Sunday, 15 May 2016

My Richard III talk at WDYTYA? Live now on YouTube

You can now view the talk I gave in Birmingham last month at the WDYTYA? Live event on YouTube. This version is slightly modified from that presentation and the one I gave to BIFHSGO last October, as it had to be rerecorded owing to excessive background noise. That means there is no audience interaction.

The talk explains the likelihood ratio technique that was used to determine whether or not the remains found in a car park in Leicester were those of Richard III, that DNA testing was not essential for the remains to be given full honours when they were reinterred in Leicester Cathedral, and how the technique can be employed to quantify confidence more generally in genealogy.

Thanks to Maurice Gleeson for organization of the event and placing the video on YouTube, to Debbie Kennett for the initial invitation to participate in the series organized for the International Society for Genetic Genealogy and to Family Tree DNA, the sponsors.

Don't overlook the other videos from this and previous WDYTYA? DNA events at www.youtube.com/channel/UC7HQSiSkiy7ujlkgQER1FYw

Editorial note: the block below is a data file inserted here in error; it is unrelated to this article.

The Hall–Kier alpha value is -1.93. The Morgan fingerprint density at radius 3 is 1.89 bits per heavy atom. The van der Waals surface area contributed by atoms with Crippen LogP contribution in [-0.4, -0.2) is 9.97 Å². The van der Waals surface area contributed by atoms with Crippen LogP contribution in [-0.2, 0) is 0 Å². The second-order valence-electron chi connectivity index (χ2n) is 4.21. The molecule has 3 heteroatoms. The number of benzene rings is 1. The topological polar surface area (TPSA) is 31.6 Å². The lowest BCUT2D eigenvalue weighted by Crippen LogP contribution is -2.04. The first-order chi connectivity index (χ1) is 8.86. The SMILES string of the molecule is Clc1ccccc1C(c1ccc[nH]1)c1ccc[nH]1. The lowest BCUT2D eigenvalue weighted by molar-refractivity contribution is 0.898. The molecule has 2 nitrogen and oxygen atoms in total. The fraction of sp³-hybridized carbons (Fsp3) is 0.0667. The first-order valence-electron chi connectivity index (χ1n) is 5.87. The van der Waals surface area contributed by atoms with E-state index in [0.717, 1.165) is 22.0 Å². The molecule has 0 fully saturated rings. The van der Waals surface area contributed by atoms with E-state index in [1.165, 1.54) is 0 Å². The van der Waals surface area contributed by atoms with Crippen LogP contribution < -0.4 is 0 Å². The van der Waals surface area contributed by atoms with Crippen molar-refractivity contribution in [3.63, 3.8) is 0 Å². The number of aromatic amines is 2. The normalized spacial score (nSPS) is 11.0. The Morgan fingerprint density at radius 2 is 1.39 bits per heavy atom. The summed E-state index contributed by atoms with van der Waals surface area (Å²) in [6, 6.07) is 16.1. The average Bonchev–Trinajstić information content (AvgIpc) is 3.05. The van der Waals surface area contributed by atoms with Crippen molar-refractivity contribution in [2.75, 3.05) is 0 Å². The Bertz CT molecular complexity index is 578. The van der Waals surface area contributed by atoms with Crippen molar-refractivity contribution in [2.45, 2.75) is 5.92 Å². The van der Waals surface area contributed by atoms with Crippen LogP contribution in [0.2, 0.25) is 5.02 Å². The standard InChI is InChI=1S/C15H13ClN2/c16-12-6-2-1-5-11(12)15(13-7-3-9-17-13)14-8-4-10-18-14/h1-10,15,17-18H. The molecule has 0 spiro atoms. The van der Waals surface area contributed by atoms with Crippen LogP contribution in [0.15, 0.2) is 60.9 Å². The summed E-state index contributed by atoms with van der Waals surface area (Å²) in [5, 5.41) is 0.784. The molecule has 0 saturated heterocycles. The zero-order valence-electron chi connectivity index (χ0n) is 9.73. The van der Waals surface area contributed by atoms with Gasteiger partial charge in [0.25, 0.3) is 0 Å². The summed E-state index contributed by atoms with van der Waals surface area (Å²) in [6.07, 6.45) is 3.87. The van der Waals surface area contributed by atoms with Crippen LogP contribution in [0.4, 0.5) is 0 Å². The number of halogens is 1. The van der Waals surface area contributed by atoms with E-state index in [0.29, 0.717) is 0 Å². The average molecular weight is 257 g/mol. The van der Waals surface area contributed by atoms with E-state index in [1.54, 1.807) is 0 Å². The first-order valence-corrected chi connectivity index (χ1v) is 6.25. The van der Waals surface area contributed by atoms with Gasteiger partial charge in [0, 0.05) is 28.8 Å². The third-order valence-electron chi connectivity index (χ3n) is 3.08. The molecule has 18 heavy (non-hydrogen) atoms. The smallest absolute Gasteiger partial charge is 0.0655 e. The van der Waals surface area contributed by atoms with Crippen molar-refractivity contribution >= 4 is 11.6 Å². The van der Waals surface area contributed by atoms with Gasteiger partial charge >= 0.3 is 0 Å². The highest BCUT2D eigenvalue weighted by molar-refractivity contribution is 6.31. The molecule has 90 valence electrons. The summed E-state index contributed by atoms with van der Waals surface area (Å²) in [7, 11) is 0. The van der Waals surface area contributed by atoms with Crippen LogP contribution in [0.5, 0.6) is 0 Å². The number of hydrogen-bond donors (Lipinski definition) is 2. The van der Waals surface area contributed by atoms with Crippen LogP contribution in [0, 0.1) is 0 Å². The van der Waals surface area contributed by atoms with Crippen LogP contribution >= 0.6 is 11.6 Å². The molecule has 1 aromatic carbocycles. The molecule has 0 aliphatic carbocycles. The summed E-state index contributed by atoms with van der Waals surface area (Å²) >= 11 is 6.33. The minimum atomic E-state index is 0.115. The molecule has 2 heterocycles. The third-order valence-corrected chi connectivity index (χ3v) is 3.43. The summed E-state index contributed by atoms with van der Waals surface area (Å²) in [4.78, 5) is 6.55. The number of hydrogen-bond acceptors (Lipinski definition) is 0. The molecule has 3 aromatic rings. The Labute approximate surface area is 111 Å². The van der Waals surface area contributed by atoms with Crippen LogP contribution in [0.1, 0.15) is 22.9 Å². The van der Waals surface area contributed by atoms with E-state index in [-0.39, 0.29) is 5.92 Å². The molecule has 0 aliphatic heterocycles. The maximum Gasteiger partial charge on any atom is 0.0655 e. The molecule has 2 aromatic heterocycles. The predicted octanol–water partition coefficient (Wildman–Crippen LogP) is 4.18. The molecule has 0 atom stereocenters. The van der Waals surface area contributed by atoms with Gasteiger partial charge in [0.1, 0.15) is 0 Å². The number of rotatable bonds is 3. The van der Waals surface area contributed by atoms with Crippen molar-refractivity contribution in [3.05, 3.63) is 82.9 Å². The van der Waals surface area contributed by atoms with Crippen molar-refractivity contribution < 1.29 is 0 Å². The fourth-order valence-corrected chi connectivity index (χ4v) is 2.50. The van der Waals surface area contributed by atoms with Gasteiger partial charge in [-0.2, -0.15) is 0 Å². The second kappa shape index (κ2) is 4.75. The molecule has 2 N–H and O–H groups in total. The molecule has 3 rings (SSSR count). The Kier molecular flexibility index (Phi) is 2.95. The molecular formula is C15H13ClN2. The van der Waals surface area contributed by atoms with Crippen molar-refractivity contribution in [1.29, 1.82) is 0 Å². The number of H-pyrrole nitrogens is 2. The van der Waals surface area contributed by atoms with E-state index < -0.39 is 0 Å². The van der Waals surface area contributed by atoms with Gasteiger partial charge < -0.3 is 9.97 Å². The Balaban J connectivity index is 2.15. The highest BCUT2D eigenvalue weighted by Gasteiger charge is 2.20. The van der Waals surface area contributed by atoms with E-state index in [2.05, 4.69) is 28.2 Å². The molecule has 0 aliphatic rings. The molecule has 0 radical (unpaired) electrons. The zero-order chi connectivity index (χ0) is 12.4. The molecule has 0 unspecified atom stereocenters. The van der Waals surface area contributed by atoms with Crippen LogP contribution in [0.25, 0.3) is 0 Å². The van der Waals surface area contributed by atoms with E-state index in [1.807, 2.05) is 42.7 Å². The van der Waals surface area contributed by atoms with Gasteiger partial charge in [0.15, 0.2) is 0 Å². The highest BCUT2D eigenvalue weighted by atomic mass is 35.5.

5 comments:

Wendy Croome said...

And you got an excellent review by Maurice Gleeson on the ISOGG Facebook page. I feel privileged to have heard the talk at BIFHSGO. Thank you.

Gail B said...

watched it twice, second time with my spouse who works in the field of probability theory, confirmation bias and statistics. Very impressive. Sent to other friends and relatives who are academics, one pro. genealogist and an archeologist. May you have many more 'hits' on viewing.

Gail B

Linda Reid said...

I enjoyed watching your presentation. This is the first time I have heard mention of just how common/uncommon Richard's mtDNA haplogroup is. That, to me, is an important consideration in evaluating how significant the mtDNA matches with his sister's descendants are. Thanks.

JDR said...

Linda: How common/uncommon the mtDNA is in the general population is important. I recommend reading the original article, and supplementary information, at http://www.nature.com/ncomms/2014/141202/ncomms6631/full/ncomms6631.html

Debra Dudek said...

Thanks for posting this webinar! It was very interesting and insightful!